At this distance, I could see the finer details of his icy-blue eyes, the way they lightened nearer the pupil, darkened to a ring of cobalt at the edge of his iris. As they’d always been, I found them impenetrable, a quality he recently bestowed upon our son. For a man so quiet, his absence from our lives was felt profoundly, a terrible black hole once filled by his enormous stature. Stoic, brooding, moody, irascible, and yet loving, affectionate, even sweet. His silence in the driveway performed a strange trick, returning me to all those quiet moments spent together in the years before he died. Or nearly died. Or died temporarily. More mystery.
“Nothing to say for Ace?”
His eyes cut briefly at my lips, an effect of my proximity eroding his resolve. I smirked, knowing how I might pluck an admission from him. I raised up on my toes to bring my lips to his. He kissed me like he used to, hungrily, only now with a touch of despair, for all he had lost. A gateway into his mind was left briefly unattended, and I slipped quickly into his thoughts. It was a sea of undulating tar, black waves rolling over into one another. Rather than construct a defensive wall, he masked the contents of his mind by filling it with a dark sea. A manipulation of his very specific set of skills; namely, control over abyss. One was as likely to decipher his intentions as they were finding one specific fish in the whole of the Pacific Ocean.
Unless they’d sailed his sea before.
Plunging into the mire, I allowed the currents to drag me in the direction of his consciousness. After discussing the Shade, it seemed his thoughts focused on the subject. The shifting material globbed onto the topic and I forced my way to the center of it, until the kernel transmitted itself to me.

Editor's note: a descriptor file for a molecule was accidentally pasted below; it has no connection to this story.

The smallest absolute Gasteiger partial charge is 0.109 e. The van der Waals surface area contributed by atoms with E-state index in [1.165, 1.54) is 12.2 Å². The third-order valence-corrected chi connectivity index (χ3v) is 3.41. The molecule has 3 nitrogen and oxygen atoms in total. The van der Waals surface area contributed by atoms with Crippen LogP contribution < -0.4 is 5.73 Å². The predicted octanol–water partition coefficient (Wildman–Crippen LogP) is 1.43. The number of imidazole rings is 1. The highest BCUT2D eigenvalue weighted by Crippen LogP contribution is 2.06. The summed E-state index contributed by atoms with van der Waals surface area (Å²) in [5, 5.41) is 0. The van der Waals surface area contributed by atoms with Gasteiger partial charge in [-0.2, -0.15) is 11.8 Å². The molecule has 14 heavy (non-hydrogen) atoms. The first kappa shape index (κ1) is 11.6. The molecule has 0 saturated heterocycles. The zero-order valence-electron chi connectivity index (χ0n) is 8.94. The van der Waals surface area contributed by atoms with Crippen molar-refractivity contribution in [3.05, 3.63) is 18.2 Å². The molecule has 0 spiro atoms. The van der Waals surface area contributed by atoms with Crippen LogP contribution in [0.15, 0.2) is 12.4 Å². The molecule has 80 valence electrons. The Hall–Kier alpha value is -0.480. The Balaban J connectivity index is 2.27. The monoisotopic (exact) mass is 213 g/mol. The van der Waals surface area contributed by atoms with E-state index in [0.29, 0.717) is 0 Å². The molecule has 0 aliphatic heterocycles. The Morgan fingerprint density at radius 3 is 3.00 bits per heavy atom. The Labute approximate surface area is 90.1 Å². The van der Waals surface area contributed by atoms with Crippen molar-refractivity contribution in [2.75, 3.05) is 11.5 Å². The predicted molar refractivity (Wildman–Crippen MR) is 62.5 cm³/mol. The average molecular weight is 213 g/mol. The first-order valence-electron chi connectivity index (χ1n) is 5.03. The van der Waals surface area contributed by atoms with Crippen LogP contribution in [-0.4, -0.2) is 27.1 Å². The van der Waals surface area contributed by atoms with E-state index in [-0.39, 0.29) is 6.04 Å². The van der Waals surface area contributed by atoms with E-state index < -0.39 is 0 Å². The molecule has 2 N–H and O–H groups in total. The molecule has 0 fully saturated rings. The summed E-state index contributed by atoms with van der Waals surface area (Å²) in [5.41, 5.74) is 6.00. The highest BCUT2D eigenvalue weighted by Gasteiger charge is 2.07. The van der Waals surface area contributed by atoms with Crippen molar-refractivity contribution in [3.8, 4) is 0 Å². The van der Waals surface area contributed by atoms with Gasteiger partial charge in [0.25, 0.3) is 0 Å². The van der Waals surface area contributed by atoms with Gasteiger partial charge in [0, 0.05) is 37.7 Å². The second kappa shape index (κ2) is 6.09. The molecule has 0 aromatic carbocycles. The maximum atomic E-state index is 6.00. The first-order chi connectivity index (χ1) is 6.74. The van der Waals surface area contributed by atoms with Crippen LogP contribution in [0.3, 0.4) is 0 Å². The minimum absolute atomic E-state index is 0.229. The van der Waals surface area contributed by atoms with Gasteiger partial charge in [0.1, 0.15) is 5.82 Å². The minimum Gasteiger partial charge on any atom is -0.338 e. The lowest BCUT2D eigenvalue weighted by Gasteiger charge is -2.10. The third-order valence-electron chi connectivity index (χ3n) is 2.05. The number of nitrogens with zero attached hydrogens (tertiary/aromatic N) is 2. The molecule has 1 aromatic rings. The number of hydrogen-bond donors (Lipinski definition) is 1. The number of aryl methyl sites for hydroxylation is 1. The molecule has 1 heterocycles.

It was a brief glimpse of honesty, stolen from his will that thrust me out as soon as it found me. But it was long enough to make a confounding discovery. My lips pulled away from Kalon’s and uttered two words, “Shade king.”
My eyes inquired from his the meaning of this revelation, but he only castigated himself for falling victim to my clever maneuver. “You always knew how to get my guard down.”
“Randi?” Cash stormed across the street, and suddenly I became aware of Kalon’s hands at my lower back, holding me close to him.
When Kalon saw Cash approaching, his grip tightened at my sides. “Isn’t this after hours?”
Cash glared at me. “What are you doing?”
But he already redirected his ire to Kalon. “What are you doing?”
“Kissing my wife. What were you doing? Peeping?”
I could see the red filling Cash’s vision. “This house happens to be where I stay. So, you’d be the one who doesn’t belong.”
Kalon released me and faced Cash. At his side, he summoned a small, holy blade. “That so? I suppose you consider yourself my wife’s protector. But I haven’t had the opportunity to test your abilities as a guard dog.” He swiped at Cash, who only just managed to partially summon a small shield in time. He cast his forearm between them and Kalon’s blow glanced off the flickering holy metal, raining sparks onto the driveway. Cash’s retort came in the form of a glowing fist, infused with empyrean strength, hurled from below. Kalon pivoted in time to avoid it, then lashed out with his knife in one fluid motion. His fingers still pulsating with heavenly magic, Cash seized Kalon’s wrist with the blade’s point mere inches from his right eye.
“Good lord!” I called out, forcing myself between them. “Either of you give a moment’s thought to where you are right now?” I glanced around the neighborhood and felt a small dose of relief when I saw no onlookers.
Huffing, they both stepped away from each other, a touch shamefaced. Kalon backed down the driveway, glaring at Cash who obliged him by glaring back. I swear, men make more drama than women. It’s not fair we get the bad rap.
“We’ll talk soon,” said Kalon, before teleporting.
I threw up my hands. “What did I just say?”
“The guy’s a loose cannon.”
I raised my finger to Cash. “You don’t score points off this.”
“Fair.” He moseyed then back toward his car.
“Where are you going?”
“We,” he corrected. “Hop in.”